During the opening of the academic year, action groups Casual Academy and 0.7 announced that something would happen if universities did not meet their demands before Christmas. The trade union FNV Education and the General Education Union supported that intention and action group WOinAction has now also backed the ultimatum.
There are three demands on the table. The activists want fewer temporary contracts. They demand that the flexible shell at the universities be reduced to less than 20 per cent and that all academic staff be given both teaching and research time.
‘We are not asking the impossible’
They also want to put an end to the “structural overburdening” by cutting one third of the tasks. Thirdly, they demand a “safe work environment’ in which there is no room for undesirable behaviour.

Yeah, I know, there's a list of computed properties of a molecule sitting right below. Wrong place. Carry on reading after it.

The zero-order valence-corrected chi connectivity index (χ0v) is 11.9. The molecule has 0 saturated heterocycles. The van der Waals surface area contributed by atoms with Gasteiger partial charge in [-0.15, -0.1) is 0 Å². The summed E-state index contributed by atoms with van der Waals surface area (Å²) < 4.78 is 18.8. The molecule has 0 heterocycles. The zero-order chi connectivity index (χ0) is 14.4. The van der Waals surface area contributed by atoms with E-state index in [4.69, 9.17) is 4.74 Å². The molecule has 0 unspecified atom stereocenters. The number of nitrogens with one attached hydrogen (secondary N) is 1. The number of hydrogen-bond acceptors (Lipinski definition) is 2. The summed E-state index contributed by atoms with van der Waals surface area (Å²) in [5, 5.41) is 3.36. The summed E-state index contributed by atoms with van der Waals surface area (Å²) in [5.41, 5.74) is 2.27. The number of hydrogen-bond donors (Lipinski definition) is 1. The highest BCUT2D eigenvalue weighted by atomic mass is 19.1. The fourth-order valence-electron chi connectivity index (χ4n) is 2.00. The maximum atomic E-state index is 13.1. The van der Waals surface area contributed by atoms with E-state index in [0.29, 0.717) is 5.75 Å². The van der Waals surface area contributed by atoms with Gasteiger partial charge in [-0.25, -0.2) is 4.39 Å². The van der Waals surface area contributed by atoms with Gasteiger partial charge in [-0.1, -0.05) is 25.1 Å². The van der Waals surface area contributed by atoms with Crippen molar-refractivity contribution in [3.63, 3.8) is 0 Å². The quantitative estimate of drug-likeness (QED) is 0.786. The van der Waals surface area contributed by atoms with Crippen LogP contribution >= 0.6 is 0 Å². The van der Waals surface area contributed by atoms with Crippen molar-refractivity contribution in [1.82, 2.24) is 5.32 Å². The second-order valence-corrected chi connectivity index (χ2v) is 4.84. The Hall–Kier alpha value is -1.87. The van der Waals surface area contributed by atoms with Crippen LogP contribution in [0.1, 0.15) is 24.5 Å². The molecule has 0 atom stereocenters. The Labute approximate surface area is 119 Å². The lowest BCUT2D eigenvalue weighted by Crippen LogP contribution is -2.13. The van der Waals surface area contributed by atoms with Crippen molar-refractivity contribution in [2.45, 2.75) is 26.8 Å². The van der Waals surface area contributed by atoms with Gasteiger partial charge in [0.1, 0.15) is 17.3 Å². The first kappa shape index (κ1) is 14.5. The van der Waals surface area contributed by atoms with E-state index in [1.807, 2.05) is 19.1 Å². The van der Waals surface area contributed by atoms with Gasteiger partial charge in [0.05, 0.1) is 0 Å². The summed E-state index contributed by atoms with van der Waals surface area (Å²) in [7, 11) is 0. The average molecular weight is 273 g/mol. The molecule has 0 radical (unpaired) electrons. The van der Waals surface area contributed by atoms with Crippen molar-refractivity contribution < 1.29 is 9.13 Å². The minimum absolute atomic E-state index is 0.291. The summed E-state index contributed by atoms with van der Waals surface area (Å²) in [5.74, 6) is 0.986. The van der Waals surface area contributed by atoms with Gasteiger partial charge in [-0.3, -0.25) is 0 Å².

Much will depend on whether universities will receive an additional 1.1 billion euros annually from the next Dutch government. Research commissioned by outgoing Minister Van Engelshoven has shown that universities lack this amount in their budgets, with all the consequences this has for the workload and the legal position of scientists.
News website Ad Valvas asked Leiden professor Remco Breuker of WOinAction whether an ultimatum on 20 December is not a bit short notice. According to him, the problem has been known for years. “And we’re not asking the impossible: if you exempt me and a few others, we’ll have this sorted out tomorrow.”
If there is no concrete plan that meets the demands of the action groups, a national action will follow on Valentine’s Day (14 February), with the motto: university love is not mutual.
HOP, Josefine van Enk